- Ambulatory (Outpatient) Care
- Behavioral Health
- Kidney (Nephrology)
- Orthopaedics (Muscles/Bones)
- Plastic & Reconstructive Surgery
- Primary Care
- Regional Trauma/Burn Treatment Ctr.
- Terrace View Long-Term Care Facility
- Specialty Care
- Stroke Center
- Wound Care and Hyperbaric Medicine Center
Women’s Heart Health—Staying Healthy
A healthy lifestyle doesn’t have to be difficult. Here are a few ways to reduce your risk for heart disease:
- Quit smoking. Smokers have a much greater risk for a heart attack than nonsmokers.
- Keep your blood pressure in check. Make slight adjustments to your diet-keep alcohol and salt intake to a minimum, and increase the number of fruits and vegetables you eat. It’s also a good idea to consume low-fat or non-fat dairy products that have potassium, magnesium, fiber and calcium, such as skim milk, yogurt and pudding.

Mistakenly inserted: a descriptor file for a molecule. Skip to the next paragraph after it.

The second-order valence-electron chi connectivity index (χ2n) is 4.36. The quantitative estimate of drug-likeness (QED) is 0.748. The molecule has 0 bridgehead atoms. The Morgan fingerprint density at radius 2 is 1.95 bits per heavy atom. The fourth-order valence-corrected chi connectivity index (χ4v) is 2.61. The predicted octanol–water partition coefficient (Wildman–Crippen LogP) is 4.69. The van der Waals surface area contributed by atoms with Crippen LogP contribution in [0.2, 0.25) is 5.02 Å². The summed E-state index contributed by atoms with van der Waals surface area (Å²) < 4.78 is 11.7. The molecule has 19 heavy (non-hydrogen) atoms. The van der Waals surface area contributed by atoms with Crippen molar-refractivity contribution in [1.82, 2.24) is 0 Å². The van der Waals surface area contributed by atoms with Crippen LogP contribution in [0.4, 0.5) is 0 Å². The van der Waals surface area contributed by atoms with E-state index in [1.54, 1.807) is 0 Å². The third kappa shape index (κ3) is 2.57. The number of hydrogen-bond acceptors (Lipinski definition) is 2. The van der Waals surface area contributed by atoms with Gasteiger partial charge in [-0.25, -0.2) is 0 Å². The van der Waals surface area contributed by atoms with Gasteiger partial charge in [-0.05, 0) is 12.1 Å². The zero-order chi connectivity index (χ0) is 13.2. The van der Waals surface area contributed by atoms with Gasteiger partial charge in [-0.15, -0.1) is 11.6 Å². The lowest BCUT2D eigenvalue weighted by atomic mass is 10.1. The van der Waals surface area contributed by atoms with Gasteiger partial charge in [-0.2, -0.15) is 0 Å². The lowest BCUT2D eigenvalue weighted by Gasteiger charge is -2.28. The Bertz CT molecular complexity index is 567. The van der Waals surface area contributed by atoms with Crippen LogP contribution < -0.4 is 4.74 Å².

- Control your weight. A healthy diet-not joining a fad diet or taking diet pills-can help. Be sure to eat lots of vegetables, fruits and grains, and limit the amount of saturated fat and cholesterol in your diet.
- If you’re diabetic, monitor and control your blood sugar levels.
- Tell stress to take a hike. Relax by exercising, chatting with friends or practicing breathing techniques.
- Exercise regularly. Just a 30-minute walk every day helps improve your health.
How your doctor can help you
Be sure to talk to your primary care physician about how heart disease can affect you:
- Learn your heart disease risks and your family’s heart disease history
- Birth control pills may not be for you if you have a history of blood clots, a heart attack, stroke or another heart disease
- If you are over 50, ask about aspirin therapy
- If you are post-menopausal, ask about hormone replacement therapy
- Discuss your risk factors for stroke, especially if you’ve had a mini-stroke (transient ischemic attack, or TIA)
- Find out whether vascular screens or heart CT scans are right for you